What is an archdeacon? To explain is roughly the equivalent of describing the rules of cricket to a foreigner. And generally he will not be much wiser, except in the knowledge that here and there in the C of E is to be found the ecclesiastical equivalent of the coelacanth, long thought extinct.

The Legatine Canons, made at London 1126-1127 AD, limited the office, naturally enough, to deacons. But since 1662 only a priest may hold this office, and by an Act of Parliament of 1840, only one who has served at least six years as a priest.

His office is nowadays very largely taken up with administrative duties, and those principally in the exercise of the Faculty Jurisdiction, under which he now issues Faculties in his own right. Without his involvement in the Faculty system he would have a much greater freedom to exercise a pastoral role in his archdeaconry, the role for which he was (presumably) ordained. These modern accretions to his office spring out of his historical responsibility to survey the churches, churchyards and chancels of his archdeaconry at least once every three years.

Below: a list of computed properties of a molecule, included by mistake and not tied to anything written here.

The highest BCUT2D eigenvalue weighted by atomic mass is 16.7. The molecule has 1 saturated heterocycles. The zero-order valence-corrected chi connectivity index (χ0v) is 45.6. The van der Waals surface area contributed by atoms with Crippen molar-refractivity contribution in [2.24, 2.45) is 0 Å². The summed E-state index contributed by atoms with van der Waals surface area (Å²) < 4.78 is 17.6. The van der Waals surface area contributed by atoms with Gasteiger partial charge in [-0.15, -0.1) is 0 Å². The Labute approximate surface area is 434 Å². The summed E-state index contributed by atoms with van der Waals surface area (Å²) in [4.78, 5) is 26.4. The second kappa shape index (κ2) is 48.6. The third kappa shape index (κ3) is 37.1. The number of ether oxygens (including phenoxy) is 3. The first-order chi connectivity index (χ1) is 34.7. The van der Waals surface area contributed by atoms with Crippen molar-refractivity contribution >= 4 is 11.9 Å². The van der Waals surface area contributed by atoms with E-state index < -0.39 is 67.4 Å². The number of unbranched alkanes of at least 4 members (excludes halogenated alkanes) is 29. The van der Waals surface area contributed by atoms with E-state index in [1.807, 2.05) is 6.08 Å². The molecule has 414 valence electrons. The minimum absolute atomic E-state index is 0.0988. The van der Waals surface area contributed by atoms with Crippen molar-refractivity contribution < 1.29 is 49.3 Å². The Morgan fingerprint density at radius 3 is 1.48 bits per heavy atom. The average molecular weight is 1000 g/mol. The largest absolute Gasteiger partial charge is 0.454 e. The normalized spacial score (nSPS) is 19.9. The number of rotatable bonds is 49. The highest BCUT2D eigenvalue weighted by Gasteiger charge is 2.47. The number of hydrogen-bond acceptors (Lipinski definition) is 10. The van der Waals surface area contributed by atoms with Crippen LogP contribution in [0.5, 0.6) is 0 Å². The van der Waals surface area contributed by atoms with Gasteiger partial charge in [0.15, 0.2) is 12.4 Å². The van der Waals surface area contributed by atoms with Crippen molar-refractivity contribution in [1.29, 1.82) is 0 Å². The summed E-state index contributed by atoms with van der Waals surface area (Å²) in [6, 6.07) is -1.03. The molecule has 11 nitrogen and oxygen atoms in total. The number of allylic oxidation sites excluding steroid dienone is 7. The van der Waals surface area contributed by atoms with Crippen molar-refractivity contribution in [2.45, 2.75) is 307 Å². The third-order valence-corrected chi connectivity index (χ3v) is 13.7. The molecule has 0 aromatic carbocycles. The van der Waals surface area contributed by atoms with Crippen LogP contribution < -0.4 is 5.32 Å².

Originally the archdeacon’s duty was to supervise the clergy, and all holding ecclesiastical office in his archdeaconry, to ensure that they were carrying out their ministry with diligence. He was given an ordinary jurisdiction of his own, to hold a court and to carry out visitations within the archdeaconry. He no longer has a court, following the provision of a statutory disciplinary system under the Ecclesiastical Jurisdiction Measure of 1963, but he is still required to hold an annual visitation, at which churchwardens are admitted to office. Only the clergy and the new wardens can be compelled to attend.

The archdeacon still has a (largely ceremonial) function at the induction of new incumbents, and in the presentation of candidates for ordination. He is an ex-officio member of various statutory bodies. Few archdeacons these days are called upon to examine candidates for Holy Orders.

The archdeacon’s powers are limited by law and custom. This does not prevent some from attempting to impose a quasi-papal, immediate and ordinary jurisdiction wherever they go. They have no power to intervene, except in the most unusual circumstances, in the work of an incumbent or of a PCC, and should be politely reminded where necessary.


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